Ventura Police Put Away Handcuffs, And Offer Help Like Rides To Rehab For Homeless
Program focuses on getting people help in an effort to break the cycle of jail time for minor offenses.
Ventura Police Sergeant Mike Anselmo is hitting the streets on a very unique type of patrol. He’s looking for homeless in the city. But, he’s not out to arrest them. His Patrol Task Force tries to get them the support they need to get off the streets, with housing and social services.
He drives just a few blocks, to Plaza Park, when Anselmo spots a woman who’s a regular on the city’s streets. "You want to go to the shelter?" asked Anselmo. "No," answered the woman.
The woman is in her 30s. She said she’s lived on the city’s street for about four years. Anselmo has worked repeatedly to get her help.
"I'll still want to drink," said the woman. "How much do you drink a day?" asked the officer. "Two-pints to a fifth of vodka," answered the woman. Anselmo says the woman's parents in Oregon have agreed to take her in if she stops drinking, but she says she's not ready for it.
Many of the long-time homeless on Ventura’s streets have suffered some type of trauma, leading to substance abuse and mental health issues. Anselmo says the problem isn’t a lack of resources to help them. The issue is they don’t want it.
"It's made them seek a different lifestyle. That lifestyle could be self-medication using drugs or alcohol, and they end up on the streets." said Anselmo. He says as a result, many are resistant to social services, and that's the challenge his unit faces, which is convincing the chronically homeless to accept help.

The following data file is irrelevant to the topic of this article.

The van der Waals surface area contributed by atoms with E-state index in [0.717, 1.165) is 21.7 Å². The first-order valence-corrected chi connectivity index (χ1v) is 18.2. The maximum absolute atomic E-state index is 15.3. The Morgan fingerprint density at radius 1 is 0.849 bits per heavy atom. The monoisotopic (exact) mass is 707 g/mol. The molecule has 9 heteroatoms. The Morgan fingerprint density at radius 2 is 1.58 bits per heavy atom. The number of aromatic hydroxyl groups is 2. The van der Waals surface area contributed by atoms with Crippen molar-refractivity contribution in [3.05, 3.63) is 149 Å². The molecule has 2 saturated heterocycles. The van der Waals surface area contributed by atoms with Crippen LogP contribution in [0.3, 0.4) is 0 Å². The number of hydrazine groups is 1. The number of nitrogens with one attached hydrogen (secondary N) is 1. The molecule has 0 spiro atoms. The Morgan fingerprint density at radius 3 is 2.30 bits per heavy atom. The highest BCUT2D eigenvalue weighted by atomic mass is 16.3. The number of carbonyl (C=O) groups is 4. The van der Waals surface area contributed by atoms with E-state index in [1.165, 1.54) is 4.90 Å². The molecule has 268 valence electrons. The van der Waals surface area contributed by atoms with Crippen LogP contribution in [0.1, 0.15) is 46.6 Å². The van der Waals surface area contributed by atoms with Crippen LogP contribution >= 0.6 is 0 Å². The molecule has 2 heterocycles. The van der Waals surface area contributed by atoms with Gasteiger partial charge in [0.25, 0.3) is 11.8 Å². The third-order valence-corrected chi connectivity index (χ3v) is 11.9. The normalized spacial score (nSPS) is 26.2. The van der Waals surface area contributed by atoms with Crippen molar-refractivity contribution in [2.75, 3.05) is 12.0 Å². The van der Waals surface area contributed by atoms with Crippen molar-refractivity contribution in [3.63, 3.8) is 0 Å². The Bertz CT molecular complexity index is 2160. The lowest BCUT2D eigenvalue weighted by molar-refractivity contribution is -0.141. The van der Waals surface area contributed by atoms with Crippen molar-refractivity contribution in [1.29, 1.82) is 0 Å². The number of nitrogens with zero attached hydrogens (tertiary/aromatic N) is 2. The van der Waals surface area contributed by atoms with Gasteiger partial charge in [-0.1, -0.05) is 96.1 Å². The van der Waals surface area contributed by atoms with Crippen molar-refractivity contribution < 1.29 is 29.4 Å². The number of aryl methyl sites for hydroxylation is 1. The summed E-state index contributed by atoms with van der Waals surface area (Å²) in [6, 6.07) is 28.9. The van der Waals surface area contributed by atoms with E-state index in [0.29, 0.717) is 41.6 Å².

The Ventura Police sergeant says arrests are not the answer to the problem. He says you can't arrest your way out of homelessness.
Anselmo says they work with a wide range of public and non-profit agencies to get the homeless into supportive programs, instead of jail cells. Members of his patrol team do video conferences with judges, prosecutors, and public defenders to get homeless accused of minor offenses into things like diversion programs.
There are limitations on the amount of resources available, like transitional housing. Still, it starts with someone wanting, and being willing to accept help.
Anselmo drives to Ventura’s Pierpont Beach. He’s looking for another one of his homeless regulars. Even though its 9 a.m. in the morning, James Damon wasn't at his regular spot on the sand. It turned out he was busy buying a beer. He said he’s comfortable being on the streets.
Damon has been one of the police sergeant’s tougher cases. At one point, after the 44-year-old man actually had gone to rehab, Anselmo had him over to his home for a barbecue. The sergeant said he wanted to show him encouragement.
The rehab didn’t stick. "When I first got into the rehab, I lasted about a month," said Damon. "Honestly, the whole time I was in there, I just...I was like...as soon as I get out of here, I'm going to have a beer. I just like to drink."
But, there are success stories. They got Richard Windor and his girlfriend off the streets. He has a job, and the couple now has a little girl.
"I got help from the PD, I got help from the Salvation Army, I got help from the River Community Church, I got help from a lot of people" said Windor. He says there's always help available. "You have to want it. You have to be willing to change," said Windor.
For Anselmo it’s stories like that which keep him, and the Patrol Task Force going.
But members of the unit know it’s a never ending struggle, and say it only works when someone is willing to accept help, and to make change in their life. They say getting people off the streets as not as simple, or as straightforward as most people think.